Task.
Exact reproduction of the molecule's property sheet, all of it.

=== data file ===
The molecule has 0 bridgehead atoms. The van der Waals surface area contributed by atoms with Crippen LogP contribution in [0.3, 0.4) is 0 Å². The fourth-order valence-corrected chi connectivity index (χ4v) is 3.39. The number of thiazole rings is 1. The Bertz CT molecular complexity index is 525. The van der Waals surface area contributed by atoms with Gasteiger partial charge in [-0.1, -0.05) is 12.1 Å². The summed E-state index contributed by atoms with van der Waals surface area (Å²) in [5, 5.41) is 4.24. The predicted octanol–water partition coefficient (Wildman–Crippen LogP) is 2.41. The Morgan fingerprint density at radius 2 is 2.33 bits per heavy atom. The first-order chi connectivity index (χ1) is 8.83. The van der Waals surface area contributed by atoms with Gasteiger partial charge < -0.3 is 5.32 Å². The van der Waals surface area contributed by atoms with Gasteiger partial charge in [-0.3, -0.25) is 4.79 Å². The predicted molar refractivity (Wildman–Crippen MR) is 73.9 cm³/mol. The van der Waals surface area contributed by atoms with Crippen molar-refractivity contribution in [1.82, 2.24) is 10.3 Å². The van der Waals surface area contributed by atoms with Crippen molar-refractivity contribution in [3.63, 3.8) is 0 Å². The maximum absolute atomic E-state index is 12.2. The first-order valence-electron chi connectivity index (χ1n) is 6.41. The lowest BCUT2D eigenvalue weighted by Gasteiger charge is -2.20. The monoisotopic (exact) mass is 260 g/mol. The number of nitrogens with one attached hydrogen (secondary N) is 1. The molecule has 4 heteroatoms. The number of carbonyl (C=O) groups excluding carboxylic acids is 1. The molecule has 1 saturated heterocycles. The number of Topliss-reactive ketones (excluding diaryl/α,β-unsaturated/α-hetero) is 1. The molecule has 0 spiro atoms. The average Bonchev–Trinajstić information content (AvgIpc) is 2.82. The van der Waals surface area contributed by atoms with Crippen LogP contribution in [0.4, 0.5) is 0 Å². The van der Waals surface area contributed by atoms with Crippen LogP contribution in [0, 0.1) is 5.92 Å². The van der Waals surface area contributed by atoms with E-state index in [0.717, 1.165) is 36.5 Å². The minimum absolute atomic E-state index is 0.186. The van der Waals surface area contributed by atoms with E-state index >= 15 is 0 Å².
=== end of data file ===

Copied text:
The molecule has 0 bridgehead atoms. The van der Waals surface area contributed by atoms with Crippen LogP contribution in [0.3, 0.4) is 0 Å². The fourth-order valence-corrected chi connectivity index (χ4v) is 3.39. The number of thiazole rings is 1. The Bertz CT molecular complexity index is 525. The van der Waals surface area contributed by atoms with Gasteiger partial charge in [-0.1, -0.05) is 12.1 Å². The summed E-state index contributed by atoms with van der Waals surface area (Å²) in [5, 5.41) is 4.24. The predicted octanol–water partition coefficient (Wildman–Crippen LogP) is 2.41. The Morgan fingerprint density at radius 2 is 2.33 bits per heavy atom. The first-order chi connectivity index (χ1) is 8.83. The van der Waals surface area contributed by atoms with Gasteiger partial charge < -0.3 is 5.32 Å². The van der Waals surface area contributed by atoms with Gasteiger partial charge in [-0.3, -0.25) is 4.79 Å². The predicted molar refractivity (Wildman–Crippen MR) is 73.9 cm³/mol. The van der Waals surface area contributed by atoms with Crippen molar-refractivity contribution in [1.82, 2.24) is 10.3 Å². The van der Waals surface area contributed by atoms with Crippen molar-refractivity contribution in [3.63, 3.8) is 0 Å². The maximum absolute atomic E-state index is 12.2. The first-order valence-electron chi connectivity index (χ1n) is 6.41. The lowest BCUT2D eigenvalue weighted by Gasteiger charge is -2.20. The monoisotopic (exact) mass is 260 g/mol. The number of nitrogens with one attached hydrogen (secondary N) is 1. The molecule has 4 heteroatoms. The number of carbonyl (C=O) groups excluding carboxylic acids is 1. The molecule has 1 saturated heterocycles. The number of Topliss-reactive ketones (excluding diaryl/α,β-unsaturated/α-hetero) is 1. The molecule has 0 spiro atoms. The average Bonchev–Trinajstić information content (AvgIpc) is 2.82. The van der Waals surface area contributed by atoms with Crippen LogP contribution in [0.4, 0.5) is 0 Å². The van der Waals surface area contributed by atoms with Crippen LogP contribution in [0, 0.1) is 5.92 Å². The van der Waals surface area contributed by atoms with E-state index in [0.717, 1.165) is 36.5 Å². The minimum absolute atomic E-state index is 0.186. The van der Waals surface area contributed by atoms with E-state index >= 15 is 0 Å².